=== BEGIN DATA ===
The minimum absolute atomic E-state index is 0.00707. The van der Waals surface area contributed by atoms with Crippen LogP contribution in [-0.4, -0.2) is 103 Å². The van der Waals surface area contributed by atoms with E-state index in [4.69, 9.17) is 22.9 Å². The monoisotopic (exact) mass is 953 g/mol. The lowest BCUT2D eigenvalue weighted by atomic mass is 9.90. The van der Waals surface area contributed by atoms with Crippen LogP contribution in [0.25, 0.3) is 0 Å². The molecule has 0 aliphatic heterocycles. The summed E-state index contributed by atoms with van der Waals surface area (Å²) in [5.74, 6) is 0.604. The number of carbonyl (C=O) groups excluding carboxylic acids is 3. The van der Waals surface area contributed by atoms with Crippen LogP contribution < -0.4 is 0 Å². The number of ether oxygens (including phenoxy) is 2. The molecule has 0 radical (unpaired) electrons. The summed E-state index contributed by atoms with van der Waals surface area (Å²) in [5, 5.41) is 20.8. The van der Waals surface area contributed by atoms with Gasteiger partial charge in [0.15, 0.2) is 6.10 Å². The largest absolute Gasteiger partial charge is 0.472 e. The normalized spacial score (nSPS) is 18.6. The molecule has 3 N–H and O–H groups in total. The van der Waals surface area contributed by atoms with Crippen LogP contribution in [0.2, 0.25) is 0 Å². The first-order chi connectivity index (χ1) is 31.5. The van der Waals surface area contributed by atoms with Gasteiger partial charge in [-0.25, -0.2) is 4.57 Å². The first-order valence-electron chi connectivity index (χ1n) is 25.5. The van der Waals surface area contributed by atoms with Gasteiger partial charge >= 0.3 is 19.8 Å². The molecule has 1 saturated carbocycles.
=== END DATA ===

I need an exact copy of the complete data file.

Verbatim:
The minimum absolute atomic E-state index is 0.00707. The van der Waals surface area contributed by atoms with Crippen LogP contribution in [-0.4, -0.2) is 103 Å². The van der Waals surface area contributed by atoms with E-state index in [4.69, 9.17) is 22.9 Å². The monoisotopic (exact) mass is 953 g/mol. The lowest BCUT2D eigenvalue weighted by atomic mass is 9.90. The van der Waals surface area contributed by atoms with Crippen LogP contribution in [0.25, 0.3) is 0 Å². The molecule has 0 aliphatic heterocycles. The summed E-state index contributed by atoms with van der Waals surface area (Å²) in [5.74, 6) is 0.604. The number of carbonyl (C=O) groups excluding carboxylic acids is 3. The van der Waals surface area contributed by atoms with Crippen LogP contribution < -0.4 is 0 Å². The number of ether oxygens (including phenoxy) is 2. The molecule has 0 radical (unpaired) electrons. The summed E-state index contributed by atoms with van der Waals surface area (Å²) in [5, 5.41) is 20.8. The van der Waals surface area contributed by atoms with Gasteiger partial charge in [0.15, 0.2) is 6.10 Å². The largest absolute Gasteiger partial charge is 0.472 e. The normalized spacial score (nSPS) is 18.6. The molecule has 3 N–H and O–H groups in total. The van der Waals surface area contributed by atoms with Crippen LogP contribution in [0.2, 0.25) is 0 Å². The first-order chi connectivity index (χ1) is 31.5. The van der Waals surface area contributed by atoms with Gasteiger partial charge in [-0.25, -0.2) is 4.57 Å². The first-order valence-electron chi connectivity index (χ1n) is 25.5. The van der Waals surface area contributed by atoms with Gasteiger partial charge >= 0.3 is 19.8 Å². The molecule has 1 saturated carbocycles.